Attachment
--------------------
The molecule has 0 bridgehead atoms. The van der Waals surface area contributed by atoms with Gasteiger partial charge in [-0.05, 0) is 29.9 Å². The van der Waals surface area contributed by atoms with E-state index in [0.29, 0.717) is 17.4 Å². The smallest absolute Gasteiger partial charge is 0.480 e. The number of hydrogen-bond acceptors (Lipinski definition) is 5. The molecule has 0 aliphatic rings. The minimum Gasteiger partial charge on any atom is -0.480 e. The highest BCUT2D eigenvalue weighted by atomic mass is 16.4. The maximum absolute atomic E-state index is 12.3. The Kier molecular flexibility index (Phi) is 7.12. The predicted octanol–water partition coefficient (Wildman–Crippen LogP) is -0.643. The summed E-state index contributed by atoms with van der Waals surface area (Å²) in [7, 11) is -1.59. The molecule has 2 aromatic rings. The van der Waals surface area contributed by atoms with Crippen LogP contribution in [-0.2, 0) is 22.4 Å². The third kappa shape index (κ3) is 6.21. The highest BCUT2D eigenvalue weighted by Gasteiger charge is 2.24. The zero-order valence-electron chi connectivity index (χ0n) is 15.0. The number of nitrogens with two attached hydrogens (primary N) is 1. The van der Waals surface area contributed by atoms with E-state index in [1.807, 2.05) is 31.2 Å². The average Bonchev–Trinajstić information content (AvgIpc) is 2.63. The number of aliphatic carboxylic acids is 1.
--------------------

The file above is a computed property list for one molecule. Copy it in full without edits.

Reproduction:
The molecule has 0 bridgehead atoms. The van der Waals surface area contributed by atoms with Gasteiger partial charge in [-0.05, 0) is 29.9 Å². The van der Waals surface area contributed by atoms with E-state index in [0.29, 0.717) is 17.4 Å². The smallest absolute Gasteiger partial charge is 0.480 e. The number of hydrogen-bond acceptors (Lipinski definition) is 5. The molecule has 0 aliphatic rings. The minimum Gasteiger partial charge on any atom is -0.480 e. The highest BCUT2D eigenvalue weighted by atomic mass is 16.4. The maximum absolute atomic E-state index is 12.3. The Kier molecular flexibility index (Phi) is 7.12. The predicted octanol–water partition coefficient (Wildman–Crippen LogP) is -0.643. The summed E-state index contributed by atoms with van der Waals surface area (Å²) in [7, 11) is -1.59. The molecule has 2 aromatic rings. The van der Waals surface area contributed by atoms with Crippen LogP contribution in [-0.2, 0) is 22.4 Å². The third kappa shape index (κ3) is 6.21. The highest BCUT2D eigenvalue weighted by Gasteiger charge is 2.24. The zero-order valence-electron chi connectivity index (χ0n) is 15.0. The number of nitrogens with two attached hydrogens (primary N) is 1. The van der Waals surface area contributed by atoms with E-state index in [1.807, 2.05) is 31.2 Å². The average Bonchev–Trinajstić information content (AvgIpc) is 2.63. The number of aliphatic carboxylic acids is 1.